“Ever tried. Ever failed. No matter. Try again. Fail again. Fail Better.” Samuel Beckett
Fail fast is a nice alliteration — which is one of the many reasons I think it has gained such momentum in the product design space. “Succeed fast” or “iterate quickly” doesn’t roll off the tongue nearly so well.
Fail better seems only moderately more hopeful.
How many times can you fail fast before you need to succeed in something?
Small organisations — e.g. start-ups — might be better positioned to fail fast — if only because their idea-to-launch cycles can be quite short, and the ability to pivot more easily done.
However, this kind of attitude and behaviour is not without its own risks. After all, when you are small and trying to make your idea succeed how much capital can you afford to expend on failure? How many failures can you chalk up before someone on the other end of the purse strings demands a success?
Focusing on fail fast is a bit like serial betting on horses at the track — you might accumulate a bit more data and knowledge as you fail, but in the end you still pin your chances on one horse hopefully, eventually, coming first.
And what about larger organisations? They might have the money and teams to fail fast, but what about their design and delivery process? Is it set up to “fail fast”? Or does failing fast mean going through a risk and security process, into UAT, marketing, a release cycle, launch and then analysis of endless data points to ascertain failure — what is fast about this process?
These kinds of organisations often comfort themselves that they have built innovation teams who are responsible for delivering a fail fast process. But these teams are often made up of either people from within the organisation who have shown some degree of enthusiasm for delivering something quickly, or kids — because we know that all kids are innovative and tech savvy. Right?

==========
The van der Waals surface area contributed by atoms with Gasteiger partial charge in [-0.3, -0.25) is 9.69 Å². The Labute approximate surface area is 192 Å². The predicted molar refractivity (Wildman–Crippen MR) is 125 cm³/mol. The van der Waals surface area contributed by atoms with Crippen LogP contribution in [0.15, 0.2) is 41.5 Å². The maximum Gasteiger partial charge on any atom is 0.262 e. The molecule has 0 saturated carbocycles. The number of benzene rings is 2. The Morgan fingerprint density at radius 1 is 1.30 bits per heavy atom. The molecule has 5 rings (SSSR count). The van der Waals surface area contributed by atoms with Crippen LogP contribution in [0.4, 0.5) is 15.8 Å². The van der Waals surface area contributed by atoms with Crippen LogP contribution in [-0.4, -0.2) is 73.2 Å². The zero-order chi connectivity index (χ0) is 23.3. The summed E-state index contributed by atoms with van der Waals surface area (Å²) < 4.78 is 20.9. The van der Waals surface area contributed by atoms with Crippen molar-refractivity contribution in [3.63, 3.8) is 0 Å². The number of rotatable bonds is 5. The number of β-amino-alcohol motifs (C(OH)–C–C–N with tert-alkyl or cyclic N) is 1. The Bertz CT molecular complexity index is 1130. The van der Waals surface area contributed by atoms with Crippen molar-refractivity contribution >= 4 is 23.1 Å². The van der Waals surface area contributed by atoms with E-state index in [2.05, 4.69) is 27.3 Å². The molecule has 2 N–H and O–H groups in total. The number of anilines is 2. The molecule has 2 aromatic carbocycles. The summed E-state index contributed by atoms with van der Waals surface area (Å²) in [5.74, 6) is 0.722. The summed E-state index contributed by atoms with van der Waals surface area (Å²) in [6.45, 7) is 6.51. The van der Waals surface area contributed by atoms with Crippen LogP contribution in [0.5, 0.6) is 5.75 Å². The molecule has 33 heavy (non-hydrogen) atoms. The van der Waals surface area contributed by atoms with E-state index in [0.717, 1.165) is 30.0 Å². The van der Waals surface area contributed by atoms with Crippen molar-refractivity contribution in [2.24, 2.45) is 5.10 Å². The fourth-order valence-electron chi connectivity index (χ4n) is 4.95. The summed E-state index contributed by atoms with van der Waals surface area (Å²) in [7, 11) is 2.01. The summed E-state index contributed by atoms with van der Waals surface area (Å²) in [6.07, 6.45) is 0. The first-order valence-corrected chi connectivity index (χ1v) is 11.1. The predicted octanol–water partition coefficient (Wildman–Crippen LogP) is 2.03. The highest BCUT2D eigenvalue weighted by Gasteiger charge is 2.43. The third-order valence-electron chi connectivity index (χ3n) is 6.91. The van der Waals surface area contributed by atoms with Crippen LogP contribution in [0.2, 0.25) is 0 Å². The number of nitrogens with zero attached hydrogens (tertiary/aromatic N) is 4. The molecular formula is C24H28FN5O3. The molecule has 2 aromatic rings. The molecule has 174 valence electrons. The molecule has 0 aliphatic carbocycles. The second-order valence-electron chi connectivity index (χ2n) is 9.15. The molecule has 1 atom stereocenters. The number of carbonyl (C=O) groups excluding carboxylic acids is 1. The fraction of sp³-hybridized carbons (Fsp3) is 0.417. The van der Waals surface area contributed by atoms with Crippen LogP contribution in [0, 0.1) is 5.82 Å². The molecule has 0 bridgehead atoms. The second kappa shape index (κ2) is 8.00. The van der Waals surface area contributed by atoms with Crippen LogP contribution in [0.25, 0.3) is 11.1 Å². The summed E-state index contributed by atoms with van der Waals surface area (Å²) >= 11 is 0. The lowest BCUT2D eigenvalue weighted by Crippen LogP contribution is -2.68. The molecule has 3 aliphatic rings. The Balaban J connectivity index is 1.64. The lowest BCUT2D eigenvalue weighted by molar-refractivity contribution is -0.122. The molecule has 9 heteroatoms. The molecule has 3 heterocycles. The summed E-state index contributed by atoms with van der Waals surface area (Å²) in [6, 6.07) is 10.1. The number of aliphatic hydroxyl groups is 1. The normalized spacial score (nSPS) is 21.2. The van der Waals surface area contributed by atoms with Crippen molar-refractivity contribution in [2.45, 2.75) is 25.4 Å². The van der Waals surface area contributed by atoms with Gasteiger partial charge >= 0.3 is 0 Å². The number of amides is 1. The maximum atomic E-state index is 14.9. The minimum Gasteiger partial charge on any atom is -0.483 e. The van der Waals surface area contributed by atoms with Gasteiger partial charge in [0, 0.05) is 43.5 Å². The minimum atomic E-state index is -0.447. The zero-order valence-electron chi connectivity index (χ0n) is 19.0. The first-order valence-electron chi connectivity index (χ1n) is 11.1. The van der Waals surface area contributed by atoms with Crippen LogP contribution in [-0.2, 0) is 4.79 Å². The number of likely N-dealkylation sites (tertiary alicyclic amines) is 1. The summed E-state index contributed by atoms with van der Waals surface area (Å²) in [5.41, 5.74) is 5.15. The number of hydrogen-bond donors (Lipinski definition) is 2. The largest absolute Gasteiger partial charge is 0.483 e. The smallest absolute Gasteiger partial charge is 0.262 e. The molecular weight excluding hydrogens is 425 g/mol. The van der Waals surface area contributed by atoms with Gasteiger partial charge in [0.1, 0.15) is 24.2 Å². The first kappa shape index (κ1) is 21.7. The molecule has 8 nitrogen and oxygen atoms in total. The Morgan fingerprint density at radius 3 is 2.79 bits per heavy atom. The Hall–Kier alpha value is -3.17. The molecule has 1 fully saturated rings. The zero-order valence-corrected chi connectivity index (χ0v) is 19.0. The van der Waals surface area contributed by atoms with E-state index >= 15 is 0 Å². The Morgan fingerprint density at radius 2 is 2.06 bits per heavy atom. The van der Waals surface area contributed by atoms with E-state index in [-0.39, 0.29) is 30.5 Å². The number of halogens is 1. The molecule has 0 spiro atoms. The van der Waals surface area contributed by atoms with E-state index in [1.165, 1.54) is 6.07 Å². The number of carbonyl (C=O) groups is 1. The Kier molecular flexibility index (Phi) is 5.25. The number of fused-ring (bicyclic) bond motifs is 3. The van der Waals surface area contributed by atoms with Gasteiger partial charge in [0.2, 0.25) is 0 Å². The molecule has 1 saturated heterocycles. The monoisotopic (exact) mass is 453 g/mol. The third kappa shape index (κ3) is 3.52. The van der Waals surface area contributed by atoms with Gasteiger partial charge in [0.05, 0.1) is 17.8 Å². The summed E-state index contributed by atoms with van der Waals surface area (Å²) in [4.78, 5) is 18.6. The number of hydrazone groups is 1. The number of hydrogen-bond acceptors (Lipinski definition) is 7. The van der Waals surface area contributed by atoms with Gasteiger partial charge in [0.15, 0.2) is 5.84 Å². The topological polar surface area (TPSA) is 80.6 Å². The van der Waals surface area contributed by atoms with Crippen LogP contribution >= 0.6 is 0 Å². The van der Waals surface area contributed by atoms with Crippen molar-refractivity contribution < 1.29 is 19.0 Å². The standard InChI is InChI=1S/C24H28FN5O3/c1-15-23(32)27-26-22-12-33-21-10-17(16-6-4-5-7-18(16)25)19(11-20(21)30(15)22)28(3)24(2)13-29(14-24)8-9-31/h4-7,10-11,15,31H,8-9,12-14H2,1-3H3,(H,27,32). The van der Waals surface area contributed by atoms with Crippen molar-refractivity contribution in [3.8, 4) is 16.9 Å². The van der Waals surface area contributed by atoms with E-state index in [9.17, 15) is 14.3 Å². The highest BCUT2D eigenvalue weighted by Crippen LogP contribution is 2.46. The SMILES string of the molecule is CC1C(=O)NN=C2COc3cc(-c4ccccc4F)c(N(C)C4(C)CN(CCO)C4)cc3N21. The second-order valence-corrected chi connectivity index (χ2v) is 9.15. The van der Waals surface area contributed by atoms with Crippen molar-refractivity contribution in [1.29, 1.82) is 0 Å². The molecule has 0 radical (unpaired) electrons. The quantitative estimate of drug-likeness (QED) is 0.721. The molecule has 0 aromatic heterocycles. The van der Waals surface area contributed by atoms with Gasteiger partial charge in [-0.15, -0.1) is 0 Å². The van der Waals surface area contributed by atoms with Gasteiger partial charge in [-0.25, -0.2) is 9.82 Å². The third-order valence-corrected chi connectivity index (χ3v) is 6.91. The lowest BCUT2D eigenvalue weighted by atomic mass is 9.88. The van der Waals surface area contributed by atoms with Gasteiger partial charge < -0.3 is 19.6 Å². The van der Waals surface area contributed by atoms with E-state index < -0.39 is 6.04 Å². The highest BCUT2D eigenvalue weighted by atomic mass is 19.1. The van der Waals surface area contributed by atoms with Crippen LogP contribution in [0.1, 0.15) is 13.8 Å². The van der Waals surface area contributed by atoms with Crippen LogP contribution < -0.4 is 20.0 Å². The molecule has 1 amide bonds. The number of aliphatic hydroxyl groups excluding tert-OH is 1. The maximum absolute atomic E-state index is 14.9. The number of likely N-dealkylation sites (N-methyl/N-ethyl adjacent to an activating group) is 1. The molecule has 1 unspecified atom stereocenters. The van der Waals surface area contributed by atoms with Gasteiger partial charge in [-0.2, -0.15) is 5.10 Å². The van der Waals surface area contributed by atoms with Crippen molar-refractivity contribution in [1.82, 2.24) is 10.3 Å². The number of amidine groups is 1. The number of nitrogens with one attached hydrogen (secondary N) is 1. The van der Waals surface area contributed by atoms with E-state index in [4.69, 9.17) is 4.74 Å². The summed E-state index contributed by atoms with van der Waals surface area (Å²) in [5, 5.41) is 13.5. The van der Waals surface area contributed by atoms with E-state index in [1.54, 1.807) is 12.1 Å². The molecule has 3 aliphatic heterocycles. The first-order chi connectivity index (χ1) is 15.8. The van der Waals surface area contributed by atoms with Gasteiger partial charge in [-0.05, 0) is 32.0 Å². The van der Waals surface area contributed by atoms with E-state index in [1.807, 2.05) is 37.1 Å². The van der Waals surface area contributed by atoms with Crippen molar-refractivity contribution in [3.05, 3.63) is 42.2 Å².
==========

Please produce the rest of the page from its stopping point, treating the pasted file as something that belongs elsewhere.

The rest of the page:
In reality most people in innovation teams are too afraid themselves to become entrepreneurs, come up with their own idea, and then struggle to iterate it into something successful. In truth, most are assigned an idea, pursue it for a short time, and move onto another idea. This gives the semblance that organisations have created an innovative, fail fast culture, when in reality they have created artifice at the front-end of a laborious delivery process.
“Pretending to embrace failure when you don’t is disingenuous and potentially dangerous.” Rob Asghar — Forbes
Organisations should look to embrace the ability to learn from their mistakes and their successes. They shouldn’t be afraid to engage their staff, vendors and their Customers to try and mitigate mistakes. They shouldn’t confuse something that failed due to being a bad idea with something that failed due to poor design.
Some of these things they could have mitigated by following a Human centred design process instead of repeating a fail fast mantra that left them holding an empty bag.
I do believe in following lean design processes. I also believe that it is a dangerous short-cut to launch before you look — is your organisation really so fragile that taking a little bit of extra time to iterate before you build, to co-create with colleagues and customers, to run some testing, is better than launching and failing — and still not knowing why?
Fail fast can be a mantra for the impatient, uttered by the ignorant. Under those circumstances it becomes a dangerous for your business and confusing for your customers.
And keep in mind, it’s not just the idea, service or product — or the way you are delivering it — that has failed — it is your Customer’s ability or desire to engage with it. You might learn something, but will they put up with a culture of fail fast where they become the guinea pigs?